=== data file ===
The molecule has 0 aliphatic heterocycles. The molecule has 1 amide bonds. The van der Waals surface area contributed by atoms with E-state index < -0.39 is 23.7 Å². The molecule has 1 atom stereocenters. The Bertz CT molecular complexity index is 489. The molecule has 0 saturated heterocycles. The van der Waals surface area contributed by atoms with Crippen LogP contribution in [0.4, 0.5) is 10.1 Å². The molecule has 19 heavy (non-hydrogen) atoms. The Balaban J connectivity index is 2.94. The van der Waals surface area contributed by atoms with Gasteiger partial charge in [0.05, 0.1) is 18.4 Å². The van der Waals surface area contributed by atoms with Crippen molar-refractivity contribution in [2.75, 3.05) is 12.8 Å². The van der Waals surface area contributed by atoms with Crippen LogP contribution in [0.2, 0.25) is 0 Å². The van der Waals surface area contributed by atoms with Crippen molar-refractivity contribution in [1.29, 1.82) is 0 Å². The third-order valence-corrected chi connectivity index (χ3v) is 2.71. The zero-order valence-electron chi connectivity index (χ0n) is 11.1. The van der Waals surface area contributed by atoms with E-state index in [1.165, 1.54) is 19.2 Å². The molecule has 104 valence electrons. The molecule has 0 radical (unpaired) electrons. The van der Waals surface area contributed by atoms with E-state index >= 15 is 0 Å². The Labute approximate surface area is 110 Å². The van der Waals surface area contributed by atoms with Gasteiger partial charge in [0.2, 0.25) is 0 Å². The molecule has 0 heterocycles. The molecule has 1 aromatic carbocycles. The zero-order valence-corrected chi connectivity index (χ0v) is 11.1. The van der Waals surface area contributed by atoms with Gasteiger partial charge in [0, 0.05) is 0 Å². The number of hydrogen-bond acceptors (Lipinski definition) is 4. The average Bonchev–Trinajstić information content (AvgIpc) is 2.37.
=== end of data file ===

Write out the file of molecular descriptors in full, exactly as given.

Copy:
The molecule has 0 aliphatic heterocycles. The molecule has 1 amide bonds. The van der Waals surface area contributed by atoms with E-state index < -0.39 is 23.7 Å². The molecule has 1 atom stereocenters. The Bertz CT molecular complexity index is 489. The molecule has 0 saturated heterocycles. The van der Waals surface area contributed by atoms with Crippen LogP contribution in [0.4, 0.5) is 10.1 Å². The molecule has 19 heavy (non-hydrogen) atoms. The Balaban J connectivity index is 2.94. The van der Waals surface area contributed by atoms with Gasteiger partial charge in [0.05, 0.1) is 18.4 Å². The van der Waals surface area contributed by atoms with Crippen molar-refractivity contribution in [2.75, 3.05) is 12.8 Å². The van der Waals surface area contributed by atoms with Crippen LogP contribution in [0.2, 0.25) is 0 Å². The van der Waals surface area contributed by atoms with Crippen molar-refractivity contribution in [1.29, 1.82) is 0 Å². The third-order valence-corrected chi connectivity index (χ3v) is 2.71. The zero-order valence-electron chi connectivity index (χ0n) is 11.1. The van der Waals surface area contributed by atoms with E-state index in [1.165, 1.54) is 19.2 Å². The molecule has 104 valence electrons. The molecule has 0 radical (unpaired) electrons. The van der Waals surface area contributed by atoms with E-state index >= 15 is 0 Å². The Labute approximate surface area is 110 Å². The van der Waals surface area contributed by atoms with Gasteiger partial charge in [0.2, 0.25) is 0 Å². The molecule has 0 heterocycles. The molecule has 1 aromatic carbocycles. The zero-order valence-corrected chi connectivity index (χ0v) is 11.1. The van der Waals surface area contributed by atoms with Gasteiger partial charge in [0, 0.05) is 0 Å². The number of hydrogen-bond acceptors (Lipinski definition) is 4. The average Bonchev–Trinajstić information content (AvgIpc) is 2.37.